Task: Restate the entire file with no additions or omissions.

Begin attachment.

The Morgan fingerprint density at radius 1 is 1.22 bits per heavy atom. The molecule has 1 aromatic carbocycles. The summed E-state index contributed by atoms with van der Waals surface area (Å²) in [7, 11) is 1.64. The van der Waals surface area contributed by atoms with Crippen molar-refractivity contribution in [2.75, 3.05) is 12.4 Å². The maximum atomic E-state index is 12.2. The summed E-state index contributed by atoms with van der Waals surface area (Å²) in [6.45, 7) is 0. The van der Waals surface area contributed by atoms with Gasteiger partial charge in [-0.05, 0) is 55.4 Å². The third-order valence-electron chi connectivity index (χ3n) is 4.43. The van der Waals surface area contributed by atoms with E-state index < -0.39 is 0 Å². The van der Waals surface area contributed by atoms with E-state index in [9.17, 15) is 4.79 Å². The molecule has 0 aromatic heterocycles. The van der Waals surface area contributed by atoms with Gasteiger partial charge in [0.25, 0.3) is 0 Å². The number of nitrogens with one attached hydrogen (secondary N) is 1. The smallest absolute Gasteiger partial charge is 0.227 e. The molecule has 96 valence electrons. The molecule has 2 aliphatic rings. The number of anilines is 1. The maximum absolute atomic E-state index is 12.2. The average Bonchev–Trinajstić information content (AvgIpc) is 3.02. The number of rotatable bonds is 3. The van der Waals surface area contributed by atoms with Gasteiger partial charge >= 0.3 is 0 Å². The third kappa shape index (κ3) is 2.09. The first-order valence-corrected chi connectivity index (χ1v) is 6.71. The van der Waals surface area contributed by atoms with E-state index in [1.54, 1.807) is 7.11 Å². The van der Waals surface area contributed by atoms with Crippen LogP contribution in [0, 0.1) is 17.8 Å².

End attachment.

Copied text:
The Morgan fingerprint density at radius 1 is 1.22 bits per heavy atom. The molecule has 1 aromatic carbocycles. The summed E-state index contributed by atoms with van der Waals surface area (Å²) in [7, 11) is 1.64. The van der Waals surface area contributed by atoms with Crippen molar-refractivity contribution in [2.75, 3.05) is 12.4 Å². The maximum atomic E-state index is 12.2. The summed E-state index contributed by atoms with van der Waals surface area (Å²) in [6.45, 7) is 0. The van der Waals surface area contributed by atoms with Gasteiger partial charge in [-0.05, 0) is 55.4 Å². The third-order valence-electron chi connectivity index (χ3n) is 4.43. The van der Waals surface area contributed by atoms with E-state index < -0.39 is 0 Å². The van der Waals surface area contributed by atoms with E-state index in [9.17, 15) is 4.79 Å². The molecule has 0 aromatic heterocycles. The van der Waals surface area contributed by atoms with Gasteiger partial charge in [0.25, 0.3) is 0 Å². The number of nitrogens with one attached hydrogen (secondary N) is 1. The smallest absolute Gasteiger partial charge is 0.227 e. The molecule has 96 valence electrons. The molecule has 2 aliphatic rings. The number of anilines is 1. The maximum absolute atomic E-state index is 12.2. The average Bonchev–Trinajstić information content (AvgIpc) is 3.02. The number of rotatable bonds is 3. The van der Waals surface area contributed by atoms with Gasteiger partial charge >= 0.3 is 0 Å². The third kappa shape index (κ3) is 2.09. The first-order valence-corrected chi connectivity index (χ1v) is 6.71. The van der Waals surface area contributed by atoms with E-state index in [1.54, 1.807) is 7.11 Å². The van der Waals surface area contributed by atoms with Crippen LogP contribution in [0, 0.1) is 17.8 Å².